This past week, the New York Times discussed the role of patient satisfaction scores in changing Medicare reimbursement. The timing is linked to the October 1st introduction of the new Medicare payment rate partly based on hospital survey patient experience data collected beginning in July of 2011.
Never mind that 70 percent of the payment rate differential is based on procedural metrics unrelated to the satisfaction surveys, most of the ink I have seen spilled has been over the satisfaction surveys. This is because the survey questions try to get at the subjective experience of and observation of the quality of care.
I have written about this elsewhere. You can read my "'How's My Doctoring?' Patient Feedback's Role in Physician Assessment" paper here: http://papers.ssrn.com/sol3/papers.cfm?abstract_id=2078684. I am heartened, as well, to see this topic discussed in the 2012 Health Care Reform Supplement to the Furrow, Greaney, et al Health Law casebook.
Janet Adamy did a good job in her New York Times article of highlighting how survey questions like "How often did doctors treat you with courtesy and respect?" are about provider-patient communication and, ultimately, patient treatment plan adherence. But there were two topics that, though mentioned briefly, deserved far more attention.
First, when a patient notes and reports that an examination room is not completely clean it is not just an aesthetic observation, deeply relevant to "what we would want as a patient." These same patient survey observations on hospital cleanliness standards should be deeply relevant to what we should all want of our hospitals, objectively lower rates of hospital acquired infections.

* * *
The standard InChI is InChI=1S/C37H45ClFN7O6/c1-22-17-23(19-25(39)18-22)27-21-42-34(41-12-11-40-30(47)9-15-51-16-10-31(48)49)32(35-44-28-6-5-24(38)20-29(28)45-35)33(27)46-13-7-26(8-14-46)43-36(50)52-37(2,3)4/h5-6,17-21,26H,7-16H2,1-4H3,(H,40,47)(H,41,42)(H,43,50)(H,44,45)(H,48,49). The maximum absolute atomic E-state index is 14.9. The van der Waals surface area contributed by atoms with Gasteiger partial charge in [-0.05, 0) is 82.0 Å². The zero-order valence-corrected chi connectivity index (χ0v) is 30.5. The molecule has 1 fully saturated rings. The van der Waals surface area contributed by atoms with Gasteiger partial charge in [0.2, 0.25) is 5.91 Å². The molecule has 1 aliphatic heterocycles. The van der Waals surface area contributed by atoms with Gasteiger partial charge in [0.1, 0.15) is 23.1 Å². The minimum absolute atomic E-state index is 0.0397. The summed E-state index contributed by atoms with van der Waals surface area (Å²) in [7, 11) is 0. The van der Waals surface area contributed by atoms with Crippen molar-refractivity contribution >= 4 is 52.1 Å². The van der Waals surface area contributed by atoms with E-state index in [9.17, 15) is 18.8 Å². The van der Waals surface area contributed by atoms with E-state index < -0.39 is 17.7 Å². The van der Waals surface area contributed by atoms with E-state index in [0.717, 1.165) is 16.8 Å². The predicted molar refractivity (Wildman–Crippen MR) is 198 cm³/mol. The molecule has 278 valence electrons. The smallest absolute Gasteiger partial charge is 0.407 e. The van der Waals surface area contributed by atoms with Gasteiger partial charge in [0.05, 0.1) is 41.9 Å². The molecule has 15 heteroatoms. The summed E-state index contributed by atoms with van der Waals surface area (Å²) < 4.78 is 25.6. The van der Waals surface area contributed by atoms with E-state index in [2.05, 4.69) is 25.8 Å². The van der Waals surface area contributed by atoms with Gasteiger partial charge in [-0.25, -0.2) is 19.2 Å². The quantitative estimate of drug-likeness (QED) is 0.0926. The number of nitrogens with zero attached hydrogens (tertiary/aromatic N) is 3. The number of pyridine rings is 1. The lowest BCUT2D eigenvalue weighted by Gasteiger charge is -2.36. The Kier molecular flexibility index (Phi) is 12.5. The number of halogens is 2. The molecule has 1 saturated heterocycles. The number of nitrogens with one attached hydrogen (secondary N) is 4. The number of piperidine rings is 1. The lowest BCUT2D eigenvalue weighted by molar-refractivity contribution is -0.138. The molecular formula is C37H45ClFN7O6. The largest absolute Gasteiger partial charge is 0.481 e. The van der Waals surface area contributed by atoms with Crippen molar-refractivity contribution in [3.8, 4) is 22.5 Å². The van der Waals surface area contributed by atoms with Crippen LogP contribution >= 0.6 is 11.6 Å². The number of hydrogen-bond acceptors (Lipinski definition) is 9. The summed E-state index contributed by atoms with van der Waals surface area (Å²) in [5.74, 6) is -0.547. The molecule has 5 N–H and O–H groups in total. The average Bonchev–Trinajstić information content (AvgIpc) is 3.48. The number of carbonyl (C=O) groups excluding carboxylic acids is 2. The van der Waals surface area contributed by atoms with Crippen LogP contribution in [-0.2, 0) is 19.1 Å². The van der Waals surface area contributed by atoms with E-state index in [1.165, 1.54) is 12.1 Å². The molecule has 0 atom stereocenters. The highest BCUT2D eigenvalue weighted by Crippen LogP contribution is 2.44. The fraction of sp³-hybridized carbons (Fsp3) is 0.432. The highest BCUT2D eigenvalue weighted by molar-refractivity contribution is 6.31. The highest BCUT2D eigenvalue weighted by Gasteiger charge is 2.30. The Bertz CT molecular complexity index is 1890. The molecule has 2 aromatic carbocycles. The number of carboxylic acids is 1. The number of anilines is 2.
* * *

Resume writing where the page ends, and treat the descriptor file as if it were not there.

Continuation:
Second, when urban hospitals note that patients who enter acute care stays through the emergency rooms, with their concommitmant lengthy waits, are significantly more displeased with their hospital experience, we should all take note. Put aside important questions about why urban acute care hospitals tend to treat the sickest of the sick and the challenges this can pose for weighting patient satisfaction data against middle class commercially insured patients commenting on the amenities provided during suburban hospital elective procedures. This matters. But we should also focus on the issue of patient wait times and discouraged patients abandoning the quest for care, something we don't track. The latter are the wait times of failed encounters, after all.
But these failed encounters are tracked elsewhere, particularly in the U.K. The goal of tracking is to find out if the discouraged health care seekers enter the system later at more expensive health care venues to seek services they could not obtain earlier.
Thinking about discouraged patients is a little like thinking about discouraged job seekers in the labor and employment statistics. In the latter, though we know the discouraged job seekers exist, we choose not to count them.
I wonder if something very similar isn't going on with emergency room data collection. What would we learn if we tracked everyone who arrived and not just those whose work and family commitments allowed them to wait hours to be seen? Do discouraged patients in the U.S. disproportionately abandon the quest for care or simply delay it or transfer it?